The Force Awakens

Frontdesk

by David Waggoner

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David Waggoner[dropcap]J[/dropcap]ust when you thought it was safe to return to the Internet after recovering from the holidays (or those unplanned hospital stays that often drop into our lives like an unexpected and unwanted guest), someone goes and spoils Star Wars: The Force Awakens. Don’t worry—I won’t spoil it for you, if you haven’t seen it.

Though in some sense, it’s already been spoiled for us. It’s a Hollywood movie, after all—not an independent or European movie, with their tricky, sometimes ironic, endings. We know the broad strokes as we munch our popcorn at the multiplex. In the stand-off of good vs. evil, evil never wins, not permanently. Heroes will rise…I’m starting to sound like that famous voice-over actor who lends his deep tones to the movie trailers.
Of course things work out in the movies because the stories are a way for us to imagine what could be; it’s a way to give us hope that what is could change. We know that some battles are long, and that sometimes the odds are seemingly forever in the opponents’ favor. But we also have proof that justice can prevail, in great measure, in some small measure, or maybe not even in our lifetime. Why we despise spoilers for an anticipated movie is not because we don’t know what will happen. We despise spoilers because there’s a part of us that delights in not knowing how it will happen, or who will rise to the challenge.
And that love of welcomed surprise keeps us forward-looking, toward the good things that may come to pass. That’s what January is all about, the future. And, optimist that I am, I’m going to give away some spoilers for the coming year. You will achieve more balance in your life. You will find the support network that you need. You will find the time and energy to take better care of your health. But I have no idea how this will happen, and neither, perhaps, do you.

Our cover story interviewee, world-famous photographer Greg Gorman, certainly had no idea that when he borrowed a friend’s camera to take a few concert snaps he would eventually establish a career behind the lens. Photography chose him, he says. He had no idea that the man who would launch his career, Robert Hayes of Interview, would be among the first of his friends and colleagues to die of AIDS. As he tells A&U’s Alina Oswald about his current involvement in the Elton John AIDS Foundation and why he is inspired, “I think a big part of it is what Elton’s organization is so focused on, and that is educating people [about] AIDS awareness. [HIV/AIDS] is not over by any stretch of imagination. Just because there are good meds [available] and you’re seeing statistics in many areas drop, it does not mean that this is the time for people to be clueless or careless.” Despite years of loss, Gorman is still looking toward the future.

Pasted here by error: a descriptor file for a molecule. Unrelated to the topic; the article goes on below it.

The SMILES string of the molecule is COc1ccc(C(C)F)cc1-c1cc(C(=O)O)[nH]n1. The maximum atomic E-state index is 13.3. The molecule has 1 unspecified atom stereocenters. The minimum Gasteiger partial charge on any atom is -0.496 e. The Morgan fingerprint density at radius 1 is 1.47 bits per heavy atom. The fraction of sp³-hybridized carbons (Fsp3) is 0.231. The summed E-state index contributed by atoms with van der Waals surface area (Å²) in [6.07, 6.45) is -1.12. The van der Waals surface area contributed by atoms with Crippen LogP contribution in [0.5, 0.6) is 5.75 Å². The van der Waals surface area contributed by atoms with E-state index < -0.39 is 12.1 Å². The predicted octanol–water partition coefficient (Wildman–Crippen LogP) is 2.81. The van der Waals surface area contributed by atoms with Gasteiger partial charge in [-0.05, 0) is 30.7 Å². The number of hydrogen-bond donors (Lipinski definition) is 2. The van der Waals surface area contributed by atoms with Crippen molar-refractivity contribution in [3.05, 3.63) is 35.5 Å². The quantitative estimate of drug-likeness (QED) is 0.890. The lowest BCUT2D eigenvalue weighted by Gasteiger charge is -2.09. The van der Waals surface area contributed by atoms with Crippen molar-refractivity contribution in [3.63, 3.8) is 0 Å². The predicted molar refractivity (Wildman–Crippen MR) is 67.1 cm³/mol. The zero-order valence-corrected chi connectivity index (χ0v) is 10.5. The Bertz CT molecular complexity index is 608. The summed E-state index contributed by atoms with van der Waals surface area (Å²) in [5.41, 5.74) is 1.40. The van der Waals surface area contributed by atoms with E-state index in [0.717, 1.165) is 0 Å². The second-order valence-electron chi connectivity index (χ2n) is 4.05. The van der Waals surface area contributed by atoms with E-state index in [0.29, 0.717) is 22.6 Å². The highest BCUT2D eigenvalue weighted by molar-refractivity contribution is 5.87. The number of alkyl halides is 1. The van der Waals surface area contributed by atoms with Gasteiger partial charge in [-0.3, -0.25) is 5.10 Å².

With this issue, we invite you to look toward the future and make your resolutions, or as George M. Johnson, one of our newest columnists calls them, New Year’s revolutions. Along with George M. Johnson, columnists Heather Arculeo, Tyeshia Alston, Justin B. Terry-Smith, and Robert Zukowski all offer advice about how to prepare our action plans for 2016, whether it means starting or expanding our advocacy efforts for individuals living with and affected by HIV/AIDS or trying out new alternative/complementary therapies.

For myself, I am emboldened by a future farther away than 2016, one that includes the end of AIDS. Whether that means increased acceptance and implementation of PrEP (see Chip Alfred’s article in this issue about straight-identified couples using the new prevention tool); more efficacious AIDS meds or a working HIV vaccine, as Chael Needle and Jeannie Wraight discuss in their columns, respectively; the steadfast involvement of advocates like Maria Davis and Rae Lewis-Thornton, both featured in these pages; or something no one has yet thought of, I know the end of AIDS will happen and I am happy to be surprised about how it will happen. So, let’s raise a glass of leftover egg nog to our daily efforts toward self-care and AIDS advocacy. In a world…ravaged by stigma and indifference…heroes will rise….


 

David Waggoner is Editor in Chief and Publisher of A&U, the first national HIV/AIDS magazine in the U.S.